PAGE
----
Lithium diisopropylamide

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Lithium diisopropylamide
Lithium diisopropylamide
Identifiers
CAS number 4111-54-0 YesY
PubChem 2724682
ChemSpider 2006804 YesY
Jmol-3D images Image 1
Properties
Molecular formula C6H14LiN or LiN(C3H7)2
Molar mass 107.1233 g/mol
Density 0.79 g/cm³
Solubility in water Reacts with water
Acidity (pKa) 36 (THF) [1]
Hazards
Main hazards corrosive
Related compounds
Related compounds Superbases
Except where noted otherwise, data are given for materials in their standard state (at 25 °C (77 °F), 100 kPa)
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Infobox references

Lithium diisopropylamide (commonly abbreviated LDA) is a chemical compound with the molecular structure [(CH3)2CH]2NLi. It is used as a strong base and has been widely accepted due to its good solubility in non-polar organic solvents and non-nucleophilic nature. Potassium diisopropylamide (KDA) is a similar compound, but it has a potassium cation instead of a lithium cation. LDA is cheaper than KDA and is more widely used.

Preparation and structure[edit]

LDA dimer with THF coordinated to Li cations

LDA is commonly formed by treating a cooled (0 to −78 °C) tetrahydrofuran (THF) solution of diisopropylamine with n-butyllithium.[2]

LDA has pKa value of 36; therefore, it is suitable for the deprotonation of alcohols and carbonyl compounds (acids, esters, aldehydes and ketones) possessing an alpha carbon with hydrogens.

Like many organolithium reagents, LDA tends to form aggregates in solution; with the extent of aggregation depending on the nature of the solvent. In THF its structure is primarily that of a solvated dimer.[3][4]

Pure LDA is pyrophoric[5] but its solutions are generally not. As such it is commercially available as a solution in polar aprotic solvents such as THF and ether, however for small scale use (less than 50 mmol) it is common and more cost effective to prepare LDA in situ.

Kinetic vs thermodynamic bases[edit]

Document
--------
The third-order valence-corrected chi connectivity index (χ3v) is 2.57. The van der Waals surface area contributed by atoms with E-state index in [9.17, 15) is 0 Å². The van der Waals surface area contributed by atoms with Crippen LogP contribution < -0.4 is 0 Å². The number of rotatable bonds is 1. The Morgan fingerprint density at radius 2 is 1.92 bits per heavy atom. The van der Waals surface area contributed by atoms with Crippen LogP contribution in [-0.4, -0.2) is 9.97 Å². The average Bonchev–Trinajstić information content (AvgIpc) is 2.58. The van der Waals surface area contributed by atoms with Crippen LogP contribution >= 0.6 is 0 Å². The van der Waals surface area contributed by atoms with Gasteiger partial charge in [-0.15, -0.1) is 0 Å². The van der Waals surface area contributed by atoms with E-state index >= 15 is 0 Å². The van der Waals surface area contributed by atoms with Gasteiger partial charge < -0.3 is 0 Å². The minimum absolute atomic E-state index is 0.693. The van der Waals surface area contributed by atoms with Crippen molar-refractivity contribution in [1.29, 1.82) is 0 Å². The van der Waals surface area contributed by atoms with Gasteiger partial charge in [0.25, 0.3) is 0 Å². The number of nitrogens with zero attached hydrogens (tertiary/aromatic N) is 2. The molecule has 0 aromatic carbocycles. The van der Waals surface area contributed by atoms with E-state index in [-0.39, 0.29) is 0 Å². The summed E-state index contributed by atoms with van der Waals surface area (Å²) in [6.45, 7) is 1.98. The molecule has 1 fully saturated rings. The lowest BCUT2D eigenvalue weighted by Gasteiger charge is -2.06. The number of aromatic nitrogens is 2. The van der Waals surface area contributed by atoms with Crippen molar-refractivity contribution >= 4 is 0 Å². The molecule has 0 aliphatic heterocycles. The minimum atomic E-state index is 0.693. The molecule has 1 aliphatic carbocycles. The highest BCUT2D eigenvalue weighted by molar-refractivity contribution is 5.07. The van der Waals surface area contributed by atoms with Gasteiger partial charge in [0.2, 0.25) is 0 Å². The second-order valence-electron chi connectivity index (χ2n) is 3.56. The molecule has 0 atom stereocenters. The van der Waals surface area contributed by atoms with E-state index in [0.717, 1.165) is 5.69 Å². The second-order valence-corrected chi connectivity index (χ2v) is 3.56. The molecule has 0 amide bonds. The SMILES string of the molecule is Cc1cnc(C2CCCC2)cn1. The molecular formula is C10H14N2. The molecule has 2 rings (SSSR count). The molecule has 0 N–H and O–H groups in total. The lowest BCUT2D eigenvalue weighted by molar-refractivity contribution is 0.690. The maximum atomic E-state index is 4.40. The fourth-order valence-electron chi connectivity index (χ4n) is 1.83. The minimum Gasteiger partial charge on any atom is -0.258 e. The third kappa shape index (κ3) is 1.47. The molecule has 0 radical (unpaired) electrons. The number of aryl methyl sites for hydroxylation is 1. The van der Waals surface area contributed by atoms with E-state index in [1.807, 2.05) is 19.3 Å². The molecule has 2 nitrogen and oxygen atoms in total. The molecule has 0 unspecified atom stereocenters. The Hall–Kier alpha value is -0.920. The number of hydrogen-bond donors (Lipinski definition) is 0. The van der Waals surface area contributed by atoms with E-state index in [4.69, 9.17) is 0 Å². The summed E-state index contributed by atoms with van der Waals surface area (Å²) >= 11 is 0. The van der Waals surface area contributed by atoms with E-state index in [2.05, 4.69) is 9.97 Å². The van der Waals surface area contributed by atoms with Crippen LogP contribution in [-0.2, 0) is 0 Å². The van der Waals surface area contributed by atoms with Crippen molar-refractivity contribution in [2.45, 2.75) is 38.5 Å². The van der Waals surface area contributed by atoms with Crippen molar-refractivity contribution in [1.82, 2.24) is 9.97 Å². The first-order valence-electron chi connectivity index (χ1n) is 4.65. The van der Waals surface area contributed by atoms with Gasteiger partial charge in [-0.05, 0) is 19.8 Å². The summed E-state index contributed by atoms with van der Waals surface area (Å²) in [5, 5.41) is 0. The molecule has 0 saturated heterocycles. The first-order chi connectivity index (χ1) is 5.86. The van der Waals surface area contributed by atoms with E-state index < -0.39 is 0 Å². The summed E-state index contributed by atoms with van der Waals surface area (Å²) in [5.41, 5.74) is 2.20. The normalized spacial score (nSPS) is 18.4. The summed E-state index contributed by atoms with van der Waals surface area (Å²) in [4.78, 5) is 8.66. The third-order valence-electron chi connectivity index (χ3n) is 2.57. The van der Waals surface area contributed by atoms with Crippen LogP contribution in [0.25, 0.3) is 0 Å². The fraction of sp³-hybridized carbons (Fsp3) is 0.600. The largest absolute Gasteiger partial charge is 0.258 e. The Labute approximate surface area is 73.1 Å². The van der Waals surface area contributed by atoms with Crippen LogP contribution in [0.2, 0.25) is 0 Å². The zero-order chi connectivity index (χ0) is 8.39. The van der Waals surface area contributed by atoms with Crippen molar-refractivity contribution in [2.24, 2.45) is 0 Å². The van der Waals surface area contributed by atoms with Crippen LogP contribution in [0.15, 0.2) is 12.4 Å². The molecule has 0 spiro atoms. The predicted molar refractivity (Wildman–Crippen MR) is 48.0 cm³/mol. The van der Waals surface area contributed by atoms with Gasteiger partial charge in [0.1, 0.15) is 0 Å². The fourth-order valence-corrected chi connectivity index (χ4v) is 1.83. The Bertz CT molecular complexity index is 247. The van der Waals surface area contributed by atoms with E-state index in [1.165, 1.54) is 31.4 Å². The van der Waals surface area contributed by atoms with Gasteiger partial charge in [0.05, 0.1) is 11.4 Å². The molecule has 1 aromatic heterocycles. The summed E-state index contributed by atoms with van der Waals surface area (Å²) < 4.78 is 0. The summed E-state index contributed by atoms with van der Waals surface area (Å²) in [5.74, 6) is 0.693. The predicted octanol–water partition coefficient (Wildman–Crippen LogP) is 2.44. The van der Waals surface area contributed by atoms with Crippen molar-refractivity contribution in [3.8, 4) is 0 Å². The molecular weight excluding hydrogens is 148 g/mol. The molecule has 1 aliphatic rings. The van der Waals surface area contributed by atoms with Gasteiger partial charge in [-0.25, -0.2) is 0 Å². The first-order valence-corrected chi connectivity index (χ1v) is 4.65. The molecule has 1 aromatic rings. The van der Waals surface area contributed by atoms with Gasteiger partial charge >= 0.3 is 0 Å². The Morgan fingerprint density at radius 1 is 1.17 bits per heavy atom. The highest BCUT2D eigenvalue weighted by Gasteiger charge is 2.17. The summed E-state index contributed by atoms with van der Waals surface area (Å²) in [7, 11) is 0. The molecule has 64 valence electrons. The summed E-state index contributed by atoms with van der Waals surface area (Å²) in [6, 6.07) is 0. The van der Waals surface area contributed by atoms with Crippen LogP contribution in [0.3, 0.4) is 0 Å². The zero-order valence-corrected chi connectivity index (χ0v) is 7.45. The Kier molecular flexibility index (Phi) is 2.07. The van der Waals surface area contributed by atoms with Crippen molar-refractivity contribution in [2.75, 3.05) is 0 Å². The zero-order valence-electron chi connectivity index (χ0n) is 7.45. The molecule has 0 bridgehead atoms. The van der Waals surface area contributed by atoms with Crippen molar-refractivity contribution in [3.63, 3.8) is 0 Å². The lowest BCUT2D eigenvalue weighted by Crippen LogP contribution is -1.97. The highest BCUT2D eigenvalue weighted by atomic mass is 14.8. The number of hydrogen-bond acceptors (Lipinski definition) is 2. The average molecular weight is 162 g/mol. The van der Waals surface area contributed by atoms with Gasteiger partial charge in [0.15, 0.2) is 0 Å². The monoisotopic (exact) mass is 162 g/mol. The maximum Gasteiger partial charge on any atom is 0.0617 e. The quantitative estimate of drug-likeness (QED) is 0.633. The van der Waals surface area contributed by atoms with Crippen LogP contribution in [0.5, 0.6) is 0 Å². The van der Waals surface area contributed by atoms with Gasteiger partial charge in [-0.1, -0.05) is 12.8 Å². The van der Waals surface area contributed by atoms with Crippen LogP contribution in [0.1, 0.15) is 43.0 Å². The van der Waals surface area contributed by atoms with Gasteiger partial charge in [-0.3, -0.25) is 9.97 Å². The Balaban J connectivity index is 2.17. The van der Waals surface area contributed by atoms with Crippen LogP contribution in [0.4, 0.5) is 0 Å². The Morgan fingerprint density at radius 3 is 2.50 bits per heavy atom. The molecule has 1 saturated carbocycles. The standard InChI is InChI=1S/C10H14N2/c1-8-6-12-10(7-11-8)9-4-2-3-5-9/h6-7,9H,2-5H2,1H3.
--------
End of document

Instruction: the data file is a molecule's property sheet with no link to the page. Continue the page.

The deprotonation of carbon acids can proceed with either kinetic or thermodynamic reaction control. Kinetic controlled deprotonation requires a base that is sterically hindered. For example, in the case of phenylacetone, deprotonation can produce two different enolates. LDA has been shown to deprotonate the methyl group, which is the kinetic course of the deprotonation. A weaker base such as an alkoxide, which reversibly deprotonates the substrate, affords the more thermodynamically stable benzylic enolate. An alternative to the weaker base is to use a strong base which is present at a lower concentration than the ketone. For instance, with a slurry of sodium hydride in THF or dimethylformamide (DMF), the base only reacts at the solution-solid interface. A ketone molecule might be deprotonated at the kinetic site. This enolate may then encounter other ketones and the thermodynamic enolate will form through the exchange of protons, even in an aprotic solvent which does not contain hydronium ions.

LDA can, however, act as a nucleophile under certain conditions. For instance, it can react with tungsten hexacarbonyl as part of the synthesis of a diisopropylaminocarbyne.[citation needed] If given the proper conditions, LDA will act like any other nucleophile and perform condensation reactions.

Reactions[edit]

Owing to its high basicity, LDA is capable, for example, of deprotonating alkenyl halides and even enol ethers, giving a mixture of alkene and alkyne products.[6]

See also[edit]

References[edit]

  1. ^ David Evans Research Group
  2. ^ Smith, A. P.; Lamba, J. J. S.; Fraser, C. L. (2004), "Efficient Synthesis of Halomethyl-2,2'-Bipyridines: 4,4'-Bis(chloromethyl)-2,2'-Bipyridine", Org. Synth. ; Coll. Vol. 10: 107 
  3. ^ Williard, P. G.; Salvino, J. M. (1993). "Synthesis, isolation, and structure of an LDA-THF complex". Journal of Organic Chemistry 58 (1): 1–3. doi:10.1021/jo00053a001. 
  4. ^ N.D.R. Barnett, R.E. Mulvey, W. Clegg and P.A. O'Neil (1991). "Crystal structure of lithium diisopropylamide (LDA): an infinite helical arrangement composed of near-linear nitrogen-lithium-nitrogen units with four units per turn of helix". Journal of the American Chemical Society 113 (21): 8187. doi:10.1021/ja00021a066. 
  5. ^ MSDS at Sigma-Aldrich
  6. ^ Grossman, Robert B. (2003). The Art of Writing Reasonable Organic Reaction Mechanisms (2nd ed.). New York: Springer-Verlag. ISBN 0-387-95468-6